Ready for the race: Andrea Goddard with guide Glenn Beachy. 
Photo: Jon-Åge Øyslebø.Ready for the race: Andrea Goddard with guide Glenn Beachy. Photo: Jon-Åge Øyslebø

Ski for Light – Making the Impossible Possible

"There are only two kinds of hills: downhill and 'not-downhill'." That’s the optimistic motto for participants of Ski for Light, an annual event with Norwegian roots where visually or mobility-impaired participants try out the pleasures of cross-country skiing.

The weeklong program of ski training and other activities took place in Granby, Colo., culminating with a 5- or 10-km race on Sat., Feb. 12. Neither blustery wind nor blowing snow could deter the 200 dedicated participants and guides from completing the course in a friendly competition.

For more than four decades, Ski for Light has shown that perfect vision or full physical mobility aren't prerequisites for having fun in the snow. Thousands of enthusiasts from all over the country have taken part in the event over the years.

 Depending on arms and abs rather than legs: Jon-Åge Øyslebø from the Embassy of Norway got to try out what skiing feels like for mobility-impaired participants. Ted Ellickson provided valuable advice.

Depending on arms and abs rather than legs: Jon-Åge Øyslebø from the Embassy of Norway got to try out what skiing feels like for mobility-impaired participants. Ted Ellickson provided valuable advice.

It all started with two Norwegians. Inspired by the success in Norway of Ridderrennet – the Race of the Knights – that was already offering an opportunity for blind people to ski, Olaf Pedersen and Bjarne Eikevik brought the concept to the United States in 1975.

Here the idea was immediately picked up by dedicated American volunteers. It did not take long for Ski for Light to become an annual highpoint for many. In Granby alone, 29 new participants and 32 new guides joined the program this year, according to organizers.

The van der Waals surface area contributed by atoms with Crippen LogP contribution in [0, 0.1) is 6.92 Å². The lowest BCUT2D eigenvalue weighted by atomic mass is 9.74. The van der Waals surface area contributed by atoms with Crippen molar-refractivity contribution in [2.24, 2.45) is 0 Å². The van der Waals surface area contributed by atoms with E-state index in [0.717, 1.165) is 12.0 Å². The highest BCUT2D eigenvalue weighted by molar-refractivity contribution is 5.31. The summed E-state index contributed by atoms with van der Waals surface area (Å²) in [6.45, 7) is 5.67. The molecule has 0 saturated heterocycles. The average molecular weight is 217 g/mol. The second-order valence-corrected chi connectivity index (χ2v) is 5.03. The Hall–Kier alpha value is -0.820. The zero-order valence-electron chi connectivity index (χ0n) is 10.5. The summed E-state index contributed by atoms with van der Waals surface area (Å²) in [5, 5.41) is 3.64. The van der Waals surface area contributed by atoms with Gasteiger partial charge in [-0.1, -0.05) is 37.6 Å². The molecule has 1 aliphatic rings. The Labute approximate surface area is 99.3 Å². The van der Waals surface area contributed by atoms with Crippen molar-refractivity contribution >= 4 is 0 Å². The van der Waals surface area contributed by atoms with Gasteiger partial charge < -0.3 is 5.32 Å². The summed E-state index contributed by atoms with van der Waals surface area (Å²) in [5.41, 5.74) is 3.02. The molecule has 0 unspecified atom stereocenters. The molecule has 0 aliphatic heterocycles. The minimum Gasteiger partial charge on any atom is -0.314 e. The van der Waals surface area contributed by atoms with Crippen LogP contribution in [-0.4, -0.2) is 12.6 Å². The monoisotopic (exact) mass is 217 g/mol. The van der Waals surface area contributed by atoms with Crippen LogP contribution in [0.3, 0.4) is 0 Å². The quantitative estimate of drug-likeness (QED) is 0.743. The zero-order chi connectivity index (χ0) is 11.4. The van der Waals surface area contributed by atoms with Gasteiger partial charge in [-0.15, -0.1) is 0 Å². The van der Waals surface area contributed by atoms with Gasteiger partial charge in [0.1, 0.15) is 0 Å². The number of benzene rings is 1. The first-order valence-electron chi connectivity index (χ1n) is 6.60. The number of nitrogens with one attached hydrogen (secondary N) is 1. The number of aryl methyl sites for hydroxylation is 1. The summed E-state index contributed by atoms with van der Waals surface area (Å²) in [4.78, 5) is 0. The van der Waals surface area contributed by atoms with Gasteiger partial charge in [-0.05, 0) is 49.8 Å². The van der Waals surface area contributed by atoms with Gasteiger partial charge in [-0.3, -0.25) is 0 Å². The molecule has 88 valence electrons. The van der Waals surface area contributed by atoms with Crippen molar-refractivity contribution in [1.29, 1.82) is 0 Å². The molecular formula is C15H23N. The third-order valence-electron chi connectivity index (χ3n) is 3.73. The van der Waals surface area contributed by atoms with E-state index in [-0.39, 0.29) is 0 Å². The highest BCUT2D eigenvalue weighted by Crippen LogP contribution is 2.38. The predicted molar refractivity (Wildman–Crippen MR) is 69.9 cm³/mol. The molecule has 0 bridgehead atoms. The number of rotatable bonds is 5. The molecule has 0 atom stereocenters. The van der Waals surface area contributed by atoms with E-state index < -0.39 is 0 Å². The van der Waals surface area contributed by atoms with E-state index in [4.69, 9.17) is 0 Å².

True to its Norwegian roots, Ski for Light maintains strong ties with Ridderrennet. Among the participants from Norway this year was Harald Vik (73), a 24-time New York Marathon runner. Deaf and blind, he completed his seventh Ski for Light race.

Mobility-impaired racers use specially designed sit-skis, double-poling their way through the tracks. One of those crossing the finishing line in Granby with sore arms and shoulders was Andrea Goddard of Spokane, Wash., who is both blind and mobility-impaired.

The Norwegian Embassy is normally represented when Ski for Light is hosted. That was the case also this year, when Jon-Åge Øyslebø, Minister Counselor for Communications and Culture, got to test the tracks. He came back humbled and impressed.

He also took to heart a statement by longtime volunteer ski guide Ted Ellickson of Michigan, who told him, “Ski for Light is the best cultural export Norway could possibly have offered.”

Ski for Light President Scott McCall is already looking forward to welcoming new and more seasoned participants to the 2018 event, which will take place at the Tahoe Donner Cross Country Center in Truckee, CA.

See (!) you there?


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